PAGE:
Named entity recognition

Named entity recognition (NER) is the task of identifying and categorizing named entities in text. Every detected entity is classified into a predetermined category. For example, an NER machine learning (ML) model might detect the word “super.AI” in a text and classify it as a “Company”.

The super.AI named entity recognition (NER) project type features granular design options for defining your entities, explaining how they are labeled, and deciding what is excluded from labeling. On this page, you will find details on each of the following:

  • Entity classes
    • Entity pre-labeling
  • Custom entity recognition
  • Parts of speech to exclude
  • Task granularity

Entity classes

When you define an entity, you have to provide instructions to our human labelers on how to identify it within your text. There are three parts to creating entity classes:

  1. Entity name
  2. Explanation and examples
    • Provide clear, simple information that will help our human labelers identify the entity in your text. For example, “A dog is any domesticated canine descended from the gray wolf, e.g., labrador, chihuahua, or rottweiler.”
  3. Parent entity
    • If you select Yes on Has a parent entity?, you can then define the parent entity name. For example, a DOG entity might have an ANIMAL parent entity.
  4. Model class your entity class maps to
    • If you want to use a class supported by our entity pre-labeling but under a custom class name, you can map your custom name to the entity name supported by the pre-labeling model. For example, if you want to use the PERSON entity but have Human as the class name, you can just enter Human as the Entity name and select PERSON from the The model class your entity class maps to dropdown and we'll map it for you.

Entity pre-labeling

The super.AI NER project type supports pre-labeling of entities. The entities in the table below are recognized by our pre-labeling model. You can set any of these as the model class that your entity maps to when designing your project and they will automatically be labeled before your text is sent to our human labelers. The names and descriptions come from OntoNotes 5.0.




People, including fictional characters


Nationalities or religious or political groups


Buildings, airports, highways, bridges, etc.


Companies, agencies, institutions, etc.


Countries, cities, states, etc.


Non-GPE locations, e.g., mountain ranges and bodies of water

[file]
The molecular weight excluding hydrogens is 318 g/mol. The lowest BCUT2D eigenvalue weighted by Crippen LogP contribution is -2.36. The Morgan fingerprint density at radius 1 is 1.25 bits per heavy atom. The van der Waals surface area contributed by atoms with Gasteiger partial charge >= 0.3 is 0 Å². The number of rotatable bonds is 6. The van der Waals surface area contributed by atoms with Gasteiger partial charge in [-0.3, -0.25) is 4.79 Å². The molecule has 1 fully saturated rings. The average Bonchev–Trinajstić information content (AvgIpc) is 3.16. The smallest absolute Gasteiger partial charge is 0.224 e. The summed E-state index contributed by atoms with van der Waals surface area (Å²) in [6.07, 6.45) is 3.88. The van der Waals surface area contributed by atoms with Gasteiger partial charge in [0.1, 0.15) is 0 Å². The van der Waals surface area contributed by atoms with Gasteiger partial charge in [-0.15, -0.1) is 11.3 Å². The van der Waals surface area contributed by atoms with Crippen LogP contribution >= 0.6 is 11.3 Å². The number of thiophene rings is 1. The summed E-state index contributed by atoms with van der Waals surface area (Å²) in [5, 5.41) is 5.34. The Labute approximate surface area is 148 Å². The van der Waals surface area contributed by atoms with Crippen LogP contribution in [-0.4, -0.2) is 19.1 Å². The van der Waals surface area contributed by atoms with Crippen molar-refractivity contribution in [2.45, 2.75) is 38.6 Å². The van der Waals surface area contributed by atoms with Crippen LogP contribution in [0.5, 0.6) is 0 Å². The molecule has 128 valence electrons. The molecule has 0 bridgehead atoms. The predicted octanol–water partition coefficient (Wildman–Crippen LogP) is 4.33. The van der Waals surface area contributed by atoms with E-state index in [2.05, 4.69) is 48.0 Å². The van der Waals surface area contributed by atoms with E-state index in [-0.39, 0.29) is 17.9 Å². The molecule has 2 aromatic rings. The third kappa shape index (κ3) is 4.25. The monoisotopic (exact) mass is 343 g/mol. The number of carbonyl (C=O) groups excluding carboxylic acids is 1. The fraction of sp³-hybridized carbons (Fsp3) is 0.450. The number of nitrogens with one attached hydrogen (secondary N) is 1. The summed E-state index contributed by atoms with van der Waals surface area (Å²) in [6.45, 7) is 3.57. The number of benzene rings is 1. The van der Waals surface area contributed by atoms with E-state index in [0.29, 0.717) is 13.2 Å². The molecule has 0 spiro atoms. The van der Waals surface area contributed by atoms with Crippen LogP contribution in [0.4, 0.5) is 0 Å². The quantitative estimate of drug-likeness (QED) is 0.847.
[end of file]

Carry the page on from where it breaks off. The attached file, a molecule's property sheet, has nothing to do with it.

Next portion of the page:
Objects, vehicles, foods, etc. (not services)


Named battles, wars, sports events, hurricanes, etc.


Titles of books, songs, etc.


Named documents made into laws


Any named language


Absolute (e.g., July 4, 2010) or relative (e.g., two weeks ago) dates or periods


Times shorter than a day


Percentage, including %


Monetary values, including unit


Measurements, as of weight or distance


Numbers of order, e.g., first, second, etc.


Numerals that do not fall under another type

Custom entity recognition

Define a search pattern (a text string or regex pattern) that you want consistently labeled with a specified entity name throughout any text you submit to us for labeling. You must also state whether the search pattern is an exact string or a regex pattern.

For example, if your text frequently features the name George Orwell you can set that as a search pattern along with the entity name PERSON, as in this screenshot:


If you don’t have any custom rules to apply, click the ‘x’ in the top right to remove the field.

Parts of speech to exclude

You can exclude any part-of-speech (POS) tag from labeling out of the options in the table below. You can find detailed explanations of each on the Universal Dependencies website.

Entities that contain masked parts of speech can still be labeled when at least one of the words that comprise the entity is not a masked part of speech. For example, if you enable POS tag masking for ADJ, you can still label Del the Funky Homosapien as PERSON, even though Funky is an adjective.

Part of speech



big, old, green, African, incomprehensible, first


in, to, during


very, well, exactly, tomorrow, up, down, how, now


has (done), will (do), was (done), should (do), is (a teacher)

Coordinating conjunction

and, or, but


a, an, the, this


psst, ouch, bravo, hello


girl, cat, tree, air, beauty


1, 2020, one, seventy-seven, II, MMXIV


’s, not, let’s, may you


I, you, he, myself, themselves, who, nobody

Proper noun

Mary, John, London, NATO, HBO


., (, ), ?

Subordinating conjunction

that, if, while


$, %, §, ©, +, −, ×, ÷, =, <, >, :), ♥‿♥, 😝


run, eat, runs, ate, running, eating


xfgh pdl jklw

Task granularity

These two settings let you define how labelers received your input data and how they label it.

Entity classes per task

Define whether labelers have to label all entities in the text as a single task or each labeler only labels one entity class per task. If your text input is quite dense with entities, it's better to select Separate tasks for each top-level entity.

Utterances per task

This lets you set the length of the dialogue users will label by limiting it to a certain number of utterances. We will break the input text up into chunks of this size to send to labelers.

Did this page help you?